Natural Foods Merchandiser

How to market ethnic personal care

Conventional personal care manufacturers are stepping up to meet the needs of the fast-growing multicultural market. Will naturals follow suit? There is good reason to. Across the country, the ethnic population is booming. In 2008, the Census Bureau reported the United States had more than 103.5 million ethnic residents, a number that is projected to rise to 116.5 million in 2014 and to more than 54 percent of the population by 2050.

A recent report from Rockville, Md.-based market-research firm Packaged Facts emphasizes the force of the ethnic-specific hair, beauty and cosmetics market, pegged at $2.6 billion in 2008, a 40 percent increase over 2004. As a result, the natural personal care market is getting hip to this business opportunity. Diane Da Costa, ethnic hair care expert and author of Textured Tresses (Fireside, 2004), points to the growing popularity of mass products with a natural bent that appeal to ethnic shoppers, including hair care lines such as Curls, The Jane Carter Solution and Aveda’s Brilliant line. Ethnic skin care lines such as Carol’s Daughter and Shea Moisture are also gaining ground. On the cosmetics front, many manufacturers—especially those producing mineral makeup—are increasing their range of skin tones.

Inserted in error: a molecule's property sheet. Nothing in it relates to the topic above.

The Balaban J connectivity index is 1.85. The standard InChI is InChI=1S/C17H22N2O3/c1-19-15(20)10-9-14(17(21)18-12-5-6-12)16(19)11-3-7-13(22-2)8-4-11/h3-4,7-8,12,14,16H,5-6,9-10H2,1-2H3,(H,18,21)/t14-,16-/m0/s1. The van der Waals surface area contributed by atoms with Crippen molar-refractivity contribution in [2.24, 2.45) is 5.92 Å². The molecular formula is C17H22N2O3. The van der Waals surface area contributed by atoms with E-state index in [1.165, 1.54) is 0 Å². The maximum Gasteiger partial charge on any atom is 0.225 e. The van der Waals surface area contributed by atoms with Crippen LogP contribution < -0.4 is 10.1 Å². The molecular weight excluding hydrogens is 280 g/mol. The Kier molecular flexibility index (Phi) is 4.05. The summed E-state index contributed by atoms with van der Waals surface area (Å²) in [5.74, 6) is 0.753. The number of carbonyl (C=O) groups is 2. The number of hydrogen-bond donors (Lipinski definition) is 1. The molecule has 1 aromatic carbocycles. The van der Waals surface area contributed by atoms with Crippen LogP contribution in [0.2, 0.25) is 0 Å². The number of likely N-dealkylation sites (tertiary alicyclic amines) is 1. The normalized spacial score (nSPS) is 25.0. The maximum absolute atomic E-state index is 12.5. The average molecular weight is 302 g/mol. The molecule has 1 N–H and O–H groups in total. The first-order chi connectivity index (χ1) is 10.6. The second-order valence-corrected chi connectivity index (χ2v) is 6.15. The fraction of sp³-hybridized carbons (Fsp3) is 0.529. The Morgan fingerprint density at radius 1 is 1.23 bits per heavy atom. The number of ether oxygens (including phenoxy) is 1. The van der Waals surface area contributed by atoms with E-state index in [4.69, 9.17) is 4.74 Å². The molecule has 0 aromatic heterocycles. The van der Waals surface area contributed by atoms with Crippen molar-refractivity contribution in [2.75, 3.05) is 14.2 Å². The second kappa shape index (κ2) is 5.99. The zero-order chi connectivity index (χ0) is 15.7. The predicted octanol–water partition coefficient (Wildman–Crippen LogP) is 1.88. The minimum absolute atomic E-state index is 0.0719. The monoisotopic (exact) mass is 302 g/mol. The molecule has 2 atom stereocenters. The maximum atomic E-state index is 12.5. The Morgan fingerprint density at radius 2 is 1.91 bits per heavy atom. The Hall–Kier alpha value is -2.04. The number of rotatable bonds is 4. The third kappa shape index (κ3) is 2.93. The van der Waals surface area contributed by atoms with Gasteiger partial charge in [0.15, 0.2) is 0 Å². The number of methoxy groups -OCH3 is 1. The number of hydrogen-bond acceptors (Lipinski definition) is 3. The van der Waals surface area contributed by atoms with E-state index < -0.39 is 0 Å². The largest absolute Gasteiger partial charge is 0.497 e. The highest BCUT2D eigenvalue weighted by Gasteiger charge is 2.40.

However, while a Simmons Market Research report found that ethnic consumers tend to be more green-minded than Caucasians, natural skin and hair care manufacturers shy away from pinning their products specifically to the ethnic market. “Even though our ethnic following has been really strong, we don’t want to be pigeonholed,” says Michael Hellerman, a partner at The Jane Carter Solution, which is sold in Whole Foods and The Vitamin Shoppe.

“In response to demand from the ethnic market, we have a very wide array of [cosmetic] colors,” says Tim Schaeffer, senior vice president of marketing at Mineral Fusion Cosmetics, a natural-makeup manufacturer based in Denver. “For example, we have foundations for everyone from the palest to the darkest person.” The company reaches out to the ethnic consumer via in-store demos that showcase the line’s full color range.

By Erinn Morgan

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